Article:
Further aspects of the invention provide a container system, e.g., as described above, in which the first and second compartments are formed in vessels that are fabricated separately from one another. Thus, for example, the first compartment can be formed in a 1-5 liter glass container (e.g., an infusion bottle) or flexible bag (e.g., an infusion bag) made, for example, of PVC, polyolefin, polypropylene, or other medical-grade material) of the type typically used to contain and/or administer peritoneal dialysis fluids. The second compartment can be formed in separate container, such as a tube or vial of flexible, moldable or malleable material such as PVC, all by way of non-limiting example.

In related aspects, the aforementioned vessels adapted so that they can be directly or indirectly physically coupled to one another to support fluid transfer between the compartments. Thus, for example, a PVC bag in which the first compartment is formed can have a port for receiving, by fusing, bonding, interference-fit, screw-fit, or otherwise, a tube in which the first compartment is formed. Alternatively, or in addition, that port can be arranged to receive a needle-like extension, bayonet, or other adapter affixed to such a tube. By way of further example, both vessels can be adapted to receive opposing ends of a common piece of medical-grade tubing.

Further aspects of the invention provide methods for peritoneal dialysis solutions that contemplate sterilizing a PD osmotic solution contained in a first compartment, sterilizing a PD buffer agent of concentration and/or pH as described above contained in a second compartment, where the first and second compartments are not in fluid communication during the sterilization steps. The method further contemplates placing the first and second compartments in fluid communication following the sterilization step and mixing their contents with one another, prior to introducing the mixed contents into a patient's abdomen.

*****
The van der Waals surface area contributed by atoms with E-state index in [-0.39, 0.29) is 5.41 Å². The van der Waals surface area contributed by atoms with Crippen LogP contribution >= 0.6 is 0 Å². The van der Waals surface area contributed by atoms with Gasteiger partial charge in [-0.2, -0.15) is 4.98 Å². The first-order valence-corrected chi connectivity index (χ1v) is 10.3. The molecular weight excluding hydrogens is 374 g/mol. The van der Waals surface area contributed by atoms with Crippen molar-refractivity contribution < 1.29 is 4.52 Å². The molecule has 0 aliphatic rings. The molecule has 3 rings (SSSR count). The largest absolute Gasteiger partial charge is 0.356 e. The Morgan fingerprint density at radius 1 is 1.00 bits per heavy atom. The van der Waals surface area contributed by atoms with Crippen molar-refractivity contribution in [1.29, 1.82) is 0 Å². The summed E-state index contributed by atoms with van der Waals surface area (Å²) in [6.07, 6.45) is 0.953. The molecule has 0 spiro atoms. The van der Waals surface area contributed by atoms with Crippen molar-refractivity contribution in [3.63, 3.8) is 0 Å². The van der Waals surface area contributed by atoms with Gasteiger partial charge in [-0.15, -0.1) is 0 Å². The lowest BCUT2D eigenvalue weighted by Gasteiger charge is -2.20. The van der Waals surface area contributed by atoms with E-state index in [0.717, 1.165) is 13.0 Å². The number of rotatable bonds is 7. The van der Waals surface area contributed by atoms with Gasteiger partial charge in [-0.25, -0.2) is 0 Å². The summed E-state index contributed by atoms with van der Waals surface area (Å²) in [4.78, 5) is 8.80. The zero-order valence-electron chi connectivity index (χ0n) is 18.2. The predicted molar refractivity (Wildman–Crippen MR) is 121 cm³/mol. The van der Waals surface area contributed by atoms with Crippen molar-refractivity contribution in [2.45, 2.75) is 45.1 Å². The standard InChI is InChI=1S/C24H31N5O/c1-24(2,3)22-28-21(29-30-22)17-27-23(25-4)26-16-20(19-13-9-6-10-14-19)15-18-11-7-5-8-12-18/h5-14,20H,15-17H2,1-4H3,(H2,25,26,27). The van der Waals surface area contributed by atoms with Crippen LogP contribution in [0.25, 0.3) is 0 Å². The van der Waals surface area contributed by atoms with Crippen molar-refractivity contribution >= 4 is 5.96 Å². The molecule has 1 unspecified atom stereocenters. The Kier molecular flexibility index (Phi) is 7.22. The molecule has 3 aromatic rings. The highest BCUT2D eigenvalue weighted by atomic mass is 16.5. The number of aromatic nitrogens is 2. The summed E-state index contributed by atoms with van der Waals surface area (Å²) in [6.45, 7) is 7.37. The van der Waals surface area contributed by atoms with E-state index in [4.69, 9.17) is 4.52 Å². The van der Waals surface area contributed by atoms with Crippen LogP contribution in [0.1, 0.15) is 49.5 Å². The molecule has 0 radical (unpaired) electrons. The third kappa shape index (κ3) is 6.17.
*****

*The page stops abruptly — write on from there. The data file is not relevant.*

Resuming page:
Still further aspects of the invention provide methods as described above in which the second compartment (in which that PD buffer agent is stored) has a small volumetric capacity relative to that of the first compartment and/or likewise, where the volumetric amount of PD buffer agent is small compared to that of the osmotic agent.

Still further aspects of the invention provide methods as described above that include breaking of a seal between the first and second compartments and, thereby, allowing their contents to mix following the sterilization stage. This can include, for example, bending and/or squeezing the vessel that includes the first compartment in order to break a frangible sealing member that separates the buffer agent from the osmotic agent.

Other aspects of the invention provide methods paralleling the operations described above.